Canvas  |  Populi  |  Pathways  |  Libraries  |  Donate 800-275-8235

♦ November 22, 2016 ♦

Our Lady of Ferguson icon written by Mark Dukes, commissioned by Mark Bozzuti-Jones, Trinity Church Wall Street
“What I’m trying to cultivate is not blind optimism but what the philosopher Jonathan Lear calls radical hope. ‘What makes this hope radical,’ Lear writes, ‘is that it is directed toward a future goodness that transcends the current ability to understand what it is.’Radical hope is not so much something you have but something you practice; it demands flexibility, openness, and what Lear describes as ‘imaginative excellence.’  Radical hope is our best weapon against despair, even when despair seems justifiable; it makes the survival of the end of your world possible.”

—Junot Diaz on President Trump and Radical Hope in The New Yorker


Last Saturday, I had the privilege of offering the homily at the Bexley Seabury Eucharist, in the presence of the 15 or so seminary students and faculty assembled for a weekend liturgy class. I have preached many sermons in the past three decades, on many challenging scripture texts. But in the light of the events of the past few weeks, I found the two texts assigned for the day particularly problematic. In the first one (2 Corinthians 8:7–15), Paul urges the Corinthians to be generous in support of their fellow Christians in Jerusalem. “I am testing the generousness of your love,” he says, “looking for a fair balance between your present abundance and the needs of others.” The Gospel reading was even more troubling (Luke 6:35–38): “Love your enemies…do not judge, and you will not be judged; do not condemn, and you will not be condemned. Forgive, and you will be forgiven.”

Given the signs of the times, I now include these two passages in my growing collection of what Biblical scholars call, rather dispassionately, “hard sayings.”

What makes them hard? I will try to keep to the facts. At this writing it appears:

  • The Justice Department will be led by an attorney general with a history of racist comment; who is on the record as eager to initiate massive deportation proceedings and manhunts, requiring the cooperation of local police; who is on the record supporting policies that will continue to result in mass incarceration for minor drug offenders; and who has called the Voting Rights Act, already weakened by a Supreme Court decision, an “intrusion” on the rights of the states.
  • The CIA will be led by a strong proponent for restoring torture as an interrogation tool.
  • The EPA transition is being led by the most vocal proponent of the view that the 99% of scientists who have warned of the effects of climate change have conspired to perpetrate a gigantic hoax.
  • National security will be in the hands of an adviser who is convinced that Islam is an ideology, not a religion, with the implication that American Muslims are not protected by the freedom of religion clause enshrined in the First Amendment.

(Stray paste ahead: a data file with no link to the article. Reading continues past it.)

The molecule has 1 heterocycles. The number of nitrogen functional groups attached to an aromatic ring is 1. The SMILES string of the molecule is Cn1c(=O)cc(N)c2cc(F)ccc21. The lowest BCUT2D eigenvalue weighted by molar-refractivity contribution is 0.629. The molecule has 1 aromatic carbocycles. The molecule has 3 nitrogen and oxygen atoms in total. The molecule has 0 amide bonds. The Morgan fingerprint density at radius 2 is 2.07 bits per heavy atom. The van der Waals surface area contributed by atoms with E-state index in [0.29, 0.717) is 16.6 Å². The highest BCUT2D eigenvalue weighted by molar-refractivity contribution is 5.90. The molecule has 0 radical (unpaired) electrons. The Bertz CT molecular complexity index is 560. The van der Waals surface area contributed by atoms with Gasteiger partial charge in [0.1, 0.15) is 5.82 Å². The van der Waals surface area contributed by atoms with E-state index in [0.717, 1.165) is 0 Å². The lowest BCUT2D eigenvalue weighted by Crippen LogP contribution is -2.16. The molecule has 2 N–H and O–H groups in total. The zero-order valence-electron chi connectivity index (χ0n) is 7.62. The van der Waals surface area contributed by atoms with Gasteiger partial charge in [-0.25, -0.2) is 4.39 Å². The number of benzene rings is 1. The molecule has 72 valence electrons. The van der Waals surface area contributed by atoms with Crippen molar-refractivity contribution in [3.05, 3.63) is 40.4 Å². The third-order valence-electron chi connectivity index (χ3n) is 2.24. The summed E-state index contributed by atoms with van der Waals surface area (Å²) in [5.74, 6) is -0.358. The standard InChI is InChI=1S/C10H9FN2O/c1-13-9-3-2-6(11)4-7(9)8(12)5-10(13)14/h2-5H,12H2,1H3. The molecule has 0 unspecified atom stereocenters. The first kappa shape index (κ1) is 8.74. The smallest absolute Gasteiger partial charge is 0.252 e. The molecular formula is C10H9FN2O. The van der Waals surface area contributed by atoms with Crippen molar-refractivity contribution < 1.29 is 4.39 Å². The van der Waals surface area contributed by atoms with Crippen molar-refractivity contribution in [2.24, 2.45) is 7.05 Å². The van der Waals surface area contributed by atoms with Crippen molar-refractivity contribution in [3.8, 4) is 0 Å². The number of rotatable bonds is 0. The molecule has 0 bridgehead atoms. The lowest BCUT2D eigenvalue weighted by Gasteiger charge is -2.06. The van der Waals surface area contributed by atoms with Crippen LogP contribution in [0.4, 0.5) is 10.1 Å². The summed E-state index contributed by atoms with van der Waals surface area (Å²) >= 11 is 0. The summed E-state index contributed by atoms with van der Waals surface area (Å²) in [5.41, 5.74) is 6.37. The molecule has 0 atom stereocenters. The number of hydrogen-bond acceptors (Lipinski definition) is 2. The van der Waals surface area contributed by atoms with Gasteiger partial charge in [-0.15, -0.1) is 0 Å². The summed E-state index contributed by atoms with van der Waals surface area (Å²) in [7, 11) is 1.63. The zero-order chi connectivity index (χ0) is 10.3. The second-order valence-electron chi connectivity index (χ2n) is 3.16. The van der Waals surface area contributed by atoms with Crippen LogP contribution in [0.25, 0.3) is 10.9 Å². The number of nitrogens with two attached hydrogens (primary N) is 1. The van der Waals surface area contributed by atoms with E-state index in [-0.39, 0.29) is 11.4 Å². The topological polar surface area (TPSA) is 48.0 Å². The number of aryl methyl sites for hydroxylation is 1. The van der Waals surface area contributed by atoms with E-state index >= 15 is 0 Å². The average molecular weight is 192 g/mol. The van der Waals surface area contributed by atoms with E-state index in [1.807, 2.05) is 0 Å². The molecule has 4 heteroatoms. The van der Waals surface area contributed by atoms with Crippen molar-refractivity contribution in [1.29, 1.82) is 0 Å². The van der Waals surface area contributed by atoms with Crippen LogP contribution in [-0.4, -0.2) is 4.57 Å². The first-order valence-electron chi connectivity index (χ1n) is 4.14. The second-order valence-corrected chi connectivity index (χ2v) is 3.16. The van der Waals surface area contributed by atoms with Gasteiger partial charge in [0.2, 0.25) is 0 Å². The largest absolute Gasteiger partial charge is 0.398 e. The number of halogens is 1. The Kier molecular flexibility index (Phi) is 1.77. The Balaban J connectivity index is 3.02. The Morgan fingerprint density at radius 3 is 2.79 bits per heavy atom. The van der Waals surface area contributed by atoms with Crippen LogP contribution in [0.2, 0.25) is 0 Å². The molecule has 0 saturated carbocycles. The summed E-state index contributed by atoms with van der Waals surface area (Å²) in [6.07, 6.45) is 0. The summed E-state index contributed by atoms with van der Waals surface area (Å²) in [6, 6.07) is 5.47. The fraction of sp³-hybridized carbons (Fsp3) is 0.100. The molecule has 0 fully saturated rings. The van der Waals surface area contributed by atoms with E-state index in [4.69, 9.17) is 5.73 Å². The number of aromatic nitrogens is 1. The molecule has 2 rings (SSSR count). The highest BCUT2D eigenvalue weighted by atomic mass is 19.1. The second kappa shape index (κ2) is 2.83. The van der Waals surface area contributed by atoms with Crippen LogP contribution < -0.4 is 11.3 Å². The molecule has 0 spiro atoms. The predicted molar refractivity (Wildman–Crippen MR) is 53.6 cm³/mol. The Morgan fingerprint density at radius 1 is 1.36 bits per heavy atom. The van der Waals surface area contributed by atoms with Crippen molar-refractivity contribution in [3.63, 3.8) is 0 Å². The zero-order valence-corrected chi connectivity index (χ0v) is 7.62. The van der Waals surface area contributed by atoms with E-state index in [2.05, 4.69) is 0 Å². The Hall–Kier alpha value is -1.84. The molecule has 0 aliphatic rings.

I have spent 32 years in the pulpit assiduously avoiding taking a position that might be construed or even misconstrued as political. That can no longer be the case. In this new dispensation, anyone with any credibility as a religious leader needs to exit the closet (and perhaps the pulpit) to stand in public solidarity with the oppressed, the marginal, and the vulnerable.

But I have also spent 32 years in the pulpit and the classroom urging my congregations and my students to take the lead as peacemakers; loving their enemies lest they become like them in hatred; to become repairers of the breach; to take down the walls that divide us. All this must still remain the case.

The challenge for me, for my colleagues, for my students, is to reconcile these two Gospel imperatives:

  • Imperative #1: To stand up for justice and mercy; to make no peace with oppression, and (to paraphrase St. Paul) to seek a fair balance between our own abundance and the needs of the world—for water, for housing, for refuge, and safety.
  • Imperative #2: To love our enemies; to forgive as we would be forgiven; to temper harsh judgment, lest we be judged; to become the ministers of reconciliation we have been called to become in our baptism.

Never before in my ordained ministry have these imperatives seemed so much at odds with one another, seemed so irreconcilable. But never before in my lifetime has it been more important, as a leader in the church, to embrace them both. As I said to my students on Saturday, that kind of leadership is what they have all signed up for.

To paraphrase the ordination rite, “May the Lord who has given us the will to do these things give us the grace and power to perform them.”